RETRACTION: An early version of this article contained an error. The version stated that Officer Jeff Martin said that after completing officer training, getting hired into a highway patrol position often comes down to the last four numbers in a person’s social security number. This was incorrect. The California Highway Patrol does not look at the last four digits of an applicant’s social security number during the hiring process. This version has been corrected.
On Tuesday, Oct. 15, the Sacramento State American Criminal Justice Association held a law enforcement career fair in the University Union. California Highway Patrol, the Sac State District Attorney’s Office as well as the Sacramento, Roseville, Winters and Fairfield Police Departments were present to offer opportunities, explain the process and debunk some law enforcement misconceptions.
CHP Public Information Officer and Recruiter Jeff Martin said that due to the downturn in economy right now, getting placed as a highway patrol officer is highly competitive.
“If you’re interested in law enforcement, now is the time to apply because the opportunity won’t always be there,” Martin said. “We are trying to fill the academy right now.”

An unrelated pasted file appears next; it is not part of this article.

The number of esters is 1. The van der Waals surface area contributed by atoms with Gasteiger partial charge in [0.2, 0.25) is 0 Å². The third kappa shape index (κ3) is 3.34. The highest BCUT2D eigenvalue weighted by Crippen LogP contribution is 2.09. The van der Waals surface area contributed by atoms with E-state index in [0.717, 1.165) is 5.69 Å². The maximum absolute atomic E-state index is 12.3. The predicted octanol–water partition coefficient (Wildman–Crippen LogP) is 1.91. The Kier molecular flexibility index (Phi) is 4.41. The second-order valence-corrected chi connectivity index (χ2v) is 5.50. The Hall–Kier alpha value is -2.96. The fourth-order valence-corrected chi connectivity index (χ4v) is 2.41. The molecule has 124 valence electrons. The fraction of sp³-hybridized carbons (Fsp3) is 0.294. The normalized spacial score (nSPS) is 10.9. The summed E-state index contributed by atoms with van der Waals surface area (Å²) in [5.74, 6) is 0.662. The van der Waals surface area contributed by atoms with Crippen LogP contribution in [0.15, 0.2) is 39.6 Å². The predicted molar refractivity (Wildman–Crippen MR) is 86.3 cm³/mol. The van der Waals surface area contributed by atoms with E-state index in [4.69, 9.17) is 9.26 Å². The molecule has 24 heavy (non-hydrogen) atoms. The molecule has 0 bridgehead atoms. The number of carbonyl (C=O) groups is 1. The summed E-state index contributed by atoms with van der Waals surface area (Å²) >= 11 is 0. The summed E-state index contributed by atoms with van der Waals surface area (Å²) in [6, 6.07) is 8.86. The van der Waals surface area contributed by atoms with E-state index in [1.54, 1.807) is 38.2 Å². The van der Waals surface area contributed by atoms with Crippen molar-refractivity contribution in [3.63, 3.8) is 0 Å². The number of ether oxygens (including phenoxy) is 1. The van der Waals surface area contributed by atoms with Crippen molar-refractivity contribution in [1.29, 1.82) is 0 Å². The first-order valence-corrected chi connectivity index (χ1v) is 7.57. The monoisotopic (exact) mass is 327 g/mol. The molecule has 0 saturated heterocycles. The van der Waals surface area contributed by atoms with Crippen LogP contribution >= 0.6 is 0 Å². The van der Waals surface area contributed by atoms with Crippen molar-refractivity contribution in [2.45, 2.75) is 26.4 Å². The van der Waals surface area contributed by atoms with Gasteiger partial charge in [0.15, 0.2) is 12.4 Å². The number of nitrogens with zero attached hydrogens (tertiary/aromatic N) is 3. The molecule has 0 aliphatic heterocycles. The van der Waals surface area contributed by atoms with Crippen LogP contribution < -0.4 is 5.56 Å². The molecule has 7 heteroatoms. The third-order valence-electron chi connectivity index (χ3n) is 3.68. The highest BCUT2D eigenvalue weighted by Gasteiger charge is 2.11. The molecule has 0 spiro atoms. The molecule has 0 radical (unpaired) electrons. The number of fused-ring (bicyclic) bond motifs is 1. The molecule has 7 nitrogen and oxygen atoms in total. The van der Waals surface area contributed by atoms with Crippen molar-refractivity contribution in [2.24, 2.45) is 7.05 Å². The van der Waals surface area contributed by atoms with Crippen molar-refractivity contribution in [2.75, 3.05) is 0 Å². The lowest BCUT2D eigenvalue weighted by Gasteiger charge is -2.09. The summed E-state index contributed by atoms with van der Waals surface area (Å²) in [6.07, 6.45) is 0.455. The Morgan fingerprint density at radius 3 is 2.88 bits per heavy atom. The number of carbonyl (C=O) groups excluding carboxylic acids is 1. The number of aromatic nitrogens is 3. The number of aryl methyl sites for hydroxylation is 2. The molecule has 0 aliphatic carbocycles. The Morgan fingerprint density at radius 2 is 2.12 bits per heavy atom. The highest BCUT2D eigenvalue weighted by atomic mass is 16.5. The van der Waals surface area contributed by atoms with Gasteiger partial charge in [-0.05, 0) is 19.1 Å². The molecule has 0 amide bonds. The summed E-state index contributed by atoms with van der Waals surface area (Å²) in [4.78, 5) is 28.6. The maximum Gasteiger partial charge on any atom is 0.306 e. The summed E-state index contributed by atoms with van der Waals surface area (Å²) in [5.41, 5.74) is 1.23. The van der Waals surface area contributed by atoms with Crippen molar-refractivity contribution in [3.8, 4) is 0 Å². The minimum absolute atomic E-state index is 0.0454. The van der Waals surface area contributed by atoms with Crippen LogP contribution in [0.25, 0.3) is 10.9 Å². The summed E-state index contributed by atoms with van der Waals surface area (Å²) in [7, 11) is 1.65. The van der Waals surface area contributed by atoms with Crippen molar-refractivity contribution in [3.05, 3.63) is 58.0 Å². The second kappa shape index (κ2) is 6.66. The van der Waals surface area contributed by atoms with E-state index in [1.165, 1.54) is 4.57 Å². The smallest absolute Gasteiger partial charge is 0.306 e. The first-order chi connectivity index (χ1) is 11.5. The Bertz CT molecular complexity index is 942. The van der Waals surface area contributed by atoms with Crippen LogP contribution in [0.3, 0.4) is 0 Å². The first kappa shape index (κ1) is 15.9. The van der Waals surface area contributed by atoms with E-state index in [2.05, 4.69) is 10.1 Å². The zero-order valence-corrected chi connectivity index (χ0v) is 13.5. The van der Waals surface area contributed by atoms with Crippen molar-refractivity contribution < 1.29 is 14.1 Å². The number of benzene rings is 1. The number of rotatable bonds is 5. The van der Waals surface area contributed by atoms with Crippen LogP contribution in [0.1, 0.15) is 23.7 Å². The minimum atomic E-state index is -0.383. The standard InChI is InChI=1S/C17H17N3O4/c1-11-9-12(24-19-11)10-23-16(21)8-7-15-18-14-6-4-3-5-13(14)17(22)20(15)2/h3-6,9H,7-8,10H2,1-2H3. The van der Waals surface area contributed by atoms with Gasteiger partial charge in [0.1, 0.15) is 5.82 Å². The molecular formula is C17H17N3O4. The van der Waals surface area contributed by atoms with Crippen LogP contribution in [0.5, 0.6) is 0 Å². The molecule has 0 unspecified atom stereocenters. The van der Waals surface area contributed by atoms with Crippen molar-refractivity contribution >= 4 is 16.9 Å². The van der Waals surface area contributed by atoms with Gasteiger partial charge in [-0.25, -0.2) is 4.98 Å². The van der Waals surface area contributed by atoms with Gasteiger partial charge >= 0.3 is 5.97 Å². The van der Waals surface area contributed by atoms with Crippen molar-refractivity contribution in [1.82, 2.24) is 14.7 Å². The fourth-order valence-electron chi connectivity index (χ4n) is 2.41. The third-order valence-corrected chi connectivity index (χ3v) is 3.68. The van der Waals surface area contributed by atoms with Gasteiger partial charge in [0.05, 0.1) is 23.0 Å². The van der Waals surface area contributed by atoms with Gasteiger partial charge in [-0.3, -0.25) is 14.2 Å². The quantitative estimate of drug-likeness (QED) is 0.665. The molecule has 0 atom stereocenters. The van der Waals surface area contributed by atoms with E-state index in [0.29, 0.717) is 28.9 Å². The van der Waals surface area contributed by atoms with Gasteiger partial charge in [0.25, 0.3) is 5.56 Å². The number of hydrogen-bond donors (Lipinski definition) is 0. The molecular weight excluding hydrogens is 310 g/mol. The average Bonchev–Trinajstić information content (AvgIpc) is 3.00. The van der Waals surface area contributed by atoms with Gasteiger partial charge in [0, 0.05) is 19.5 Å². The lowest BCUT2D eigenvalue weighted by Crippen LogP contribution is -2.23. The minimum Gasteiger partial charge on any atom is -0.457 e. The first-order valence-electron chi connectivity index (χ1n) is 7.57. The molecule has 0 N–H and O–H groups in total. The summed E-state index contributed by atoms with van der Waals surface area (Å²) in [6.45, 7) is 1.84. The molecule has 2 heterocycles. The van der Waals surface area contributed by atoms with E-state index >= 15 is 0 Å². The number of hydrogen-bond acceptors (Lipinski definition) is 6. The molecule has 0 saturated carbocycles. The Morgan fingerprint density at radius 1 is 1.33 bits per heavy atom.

Along with completing the academy, the process to get into department officer positions is quite long. Roseville PD Community Services Sergeant Jason Bosworth said that the process includes background checks, written competencies, agility tests and panel interviews, and that’s only half of the process that occurs after completing the academy. Bosworth said that just like any employer they, look for consistency and continuity from their applicants.
“Most people should start applying about a year or so before they graduate. If you want to go into this career, you have to make decisions,” said Bosworth.
Whereas CHP may be a bit more competitive, the DA’s office is always needing people to work in the office. Kelly Meis, intern coordinator at the Sacramento District Attorney’s Office said there are 180 attorneys who will get handed anywhere from 10 to 50 cases, so they need a lot of support staff to help with paperwork.
“On television, it is all about the judge, jury and court. That is not the case,” Meis said.
Angelica Mangabay, ACJA president, said they only hold a few meetings open to everyone and then meetings become for members only. Mangabay said that in some meetings they have officials, such as members of the FBI, come speak. Mangabay said students with an interest in law enforcement and criminal justice should find their table during recruitment weeks in the quad, during the beginning of the semester.
“The law enforcement career fair is annual and held in the fall semester, “ said Hector Barrios, ACJA recording secretary.